Trust your data with a tamper-evident log

You need to trust the data you rely on. Your organisation handles more data every day, and the data helps you make critical decisions. But you need to know that it hasn't been modified or corrupted.

Building with tamper-evident logs means you can cryptographically prove that the data hasn’t been unexpectedly changed. Knowing the provenance, integrity and sequence your data was created means you’ll be able to monitor third-party ecosystems and simplify regulatory compliance. You can trust the data you rely on.

A tamper-evident log stores an accurate, immutable and verifiable history of activity. This is an example of a verifiable system. You could use them to track credits and debits in banking transactions, access logs to sensitive healthcare records, cryptographic hashes of software packages, compliance artifacts of regulated activities, or modifications to a document.

Join the Community

Welcome to, a community dedicated to promoting transparency across various ecosystems and pioneering its integration into new application domains.

Get started by joining our Slack Channel

Meet the community in person at our upcoming Summit!

Attend Summit

Discourage Insider Threats

An illustration of a latops commands being logged

A tamper-evident log makes it impossible for a malicious insider to cover their tracks.

Simplify regulatory compliance

An illustration of compliance receords being logged

A tamper-evident log keeps you in control of your audit artifacts and gives auditors confidence.

Regulated industries require companies to collect and retain many types of compliance records. Auditors need to verify the integrity and nonrepudiation of those records.

By using a tamper-evident to store compliance records, you can keep them in one place and simplify presenting them to an auditor. You can cryptographically prove they haven't been tampered with.

Monitor third-party ecosystems

An illustration of an ecosystem being monitored

A tamper-evident log enables multiple parties to monitor each others' actions.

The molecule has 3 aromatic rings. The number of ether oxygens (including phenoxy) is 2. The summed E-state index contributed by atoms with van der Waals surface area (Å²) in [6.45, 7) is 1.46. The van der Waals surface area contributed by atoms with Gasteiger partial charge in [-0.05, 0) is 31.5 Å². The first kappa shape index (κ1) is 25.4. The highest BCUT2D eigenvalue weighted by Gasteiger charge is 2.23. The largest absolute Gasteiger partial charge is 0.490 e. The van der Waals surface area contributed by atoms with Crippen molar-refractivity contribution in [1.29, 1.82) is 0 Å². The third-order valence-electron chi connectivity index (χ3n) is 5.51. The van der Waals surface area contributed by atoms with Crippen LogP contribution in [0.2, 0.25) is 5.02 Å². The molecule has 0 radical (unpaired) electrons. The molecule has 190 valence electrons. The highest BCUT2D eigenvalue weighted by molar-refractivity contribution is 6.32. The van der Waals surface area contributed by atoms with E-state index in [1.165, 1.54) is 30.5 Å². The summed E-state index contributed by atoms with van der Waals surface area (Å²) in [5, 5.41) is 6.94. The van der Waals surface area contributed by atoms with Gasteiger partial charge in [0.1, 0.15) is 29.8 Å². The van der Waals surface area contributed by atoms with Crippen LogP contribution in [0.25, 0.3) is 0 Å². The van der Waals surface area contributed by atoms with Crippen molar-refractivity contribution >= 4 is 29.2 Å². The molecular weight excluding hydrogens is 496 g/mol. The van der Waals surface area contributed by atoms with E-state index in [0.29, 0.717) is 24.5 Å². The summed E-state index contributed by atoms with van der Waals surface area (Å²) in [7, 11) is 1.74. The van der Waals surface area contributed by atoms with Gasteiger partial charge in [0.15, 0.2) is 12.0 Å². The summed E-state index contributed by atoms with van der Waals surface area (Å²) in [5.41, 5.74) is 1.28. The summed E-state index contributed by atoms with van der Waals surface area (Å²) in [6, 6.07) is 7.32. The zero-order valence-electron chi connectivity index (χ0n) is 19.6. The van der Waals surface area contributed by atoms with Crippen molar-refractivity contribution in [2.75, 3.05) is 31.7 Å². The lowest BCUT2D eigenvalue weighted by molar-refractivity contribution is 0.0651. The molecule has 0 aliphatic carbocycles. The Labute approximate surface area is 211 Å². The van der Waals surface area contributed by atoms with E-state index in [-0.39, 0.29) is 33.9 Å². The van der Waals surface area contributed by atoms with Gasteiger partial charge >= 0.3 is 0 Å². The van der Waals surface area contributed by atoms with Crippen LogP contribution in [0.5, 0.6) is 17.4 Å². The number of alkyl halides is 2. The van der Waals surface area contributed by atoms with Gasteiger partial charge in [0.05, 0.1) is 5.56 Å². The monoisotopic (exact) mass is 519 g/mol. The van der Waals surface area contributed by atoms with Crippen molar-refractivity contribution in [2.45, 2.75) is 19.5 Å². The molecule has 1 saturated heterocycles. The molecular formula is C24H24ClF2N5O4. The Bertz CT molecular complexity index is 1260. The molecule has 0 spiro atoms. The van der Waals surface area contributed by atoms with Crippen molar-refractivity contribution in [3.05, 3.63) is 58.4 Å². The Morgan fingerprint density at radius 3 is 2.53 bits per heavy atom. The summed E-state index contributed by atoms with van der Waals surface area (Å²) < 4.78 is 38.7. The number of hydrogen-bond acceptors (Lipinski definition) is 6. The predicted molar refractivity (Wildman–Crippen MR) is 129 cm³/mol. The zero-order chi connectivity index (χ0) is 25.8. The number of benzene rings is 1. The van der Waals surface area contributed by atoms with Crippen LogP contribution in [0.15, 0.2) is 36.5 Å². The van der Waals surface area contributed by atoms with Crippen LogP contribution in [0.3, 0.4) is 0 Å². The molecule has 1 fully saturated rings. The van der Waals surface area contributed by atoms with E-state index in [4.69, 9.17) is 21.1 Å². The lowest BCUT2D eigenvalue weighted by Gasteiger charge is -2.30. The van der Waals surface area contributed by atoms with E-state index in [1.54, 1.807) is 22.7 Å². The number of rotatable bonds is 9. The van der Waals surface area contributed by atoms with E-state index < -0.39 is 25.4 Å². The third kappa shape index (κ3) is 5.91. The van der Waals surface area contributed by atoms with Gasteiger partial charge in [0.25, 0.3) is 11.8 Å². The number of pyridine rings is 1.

Where organisations can be required to publish data about their actions, a tamper-evident log can hold a permanent record of this data.

Applications of Tamper-evident Logs

An illustration of a file being downloaded

Add tamper-checking to a package manager

An illustration of a computers commands being logged

Reliably log all actions performed on your servers

An illustration of a set of encryption keys

Strengthen discovery of encryption keys with Key Transparency

An illustration of a certificates being logged

Discourage misbehaviour by third parties in Certificate Transparency

Start verifying to get more from your log

Often people just put everything in the log and stop there.

For a system to be valuable to you and those that rely on it, you need to identify what’s important to log and who will verify its contents.

We've designed two exercises to help you get started.

How to design a verifiable system

Trillian: an open-source verifiable log

Trillian is a log that stores an accurate, immutable and verifiable history of activity. It is an open-source library and powers one of the world’s largest, most used and respected, production crypto ledger based ecosystems, certificate transparency.

How it works

Trillian is similar to a blockchain: it's an append-only log for storing records.

Trillian provides support for several verifiable data structures, each offering different types of verifiability. In the case of a Merkle tree, Trillian can cryptographically prove:

  • that a given record is in the log
  • that the log hasn't been tampered with - that nothing has been changed or deleted since a previous point in time

As an example, Trillian could be used to create a tamper-evident financial transaction ledger.

The financial ledger app provides an API for storing, retrieving and verifying transactions. It uses Trillian to store the transactions and cryptographically prove the integrity of transactions.

Learn about Trillian's verifiable data structures

Read the design overview

An illustration of the various components that make up a tamper-evident service

Why Trillian?

Start using Trillian today

Get started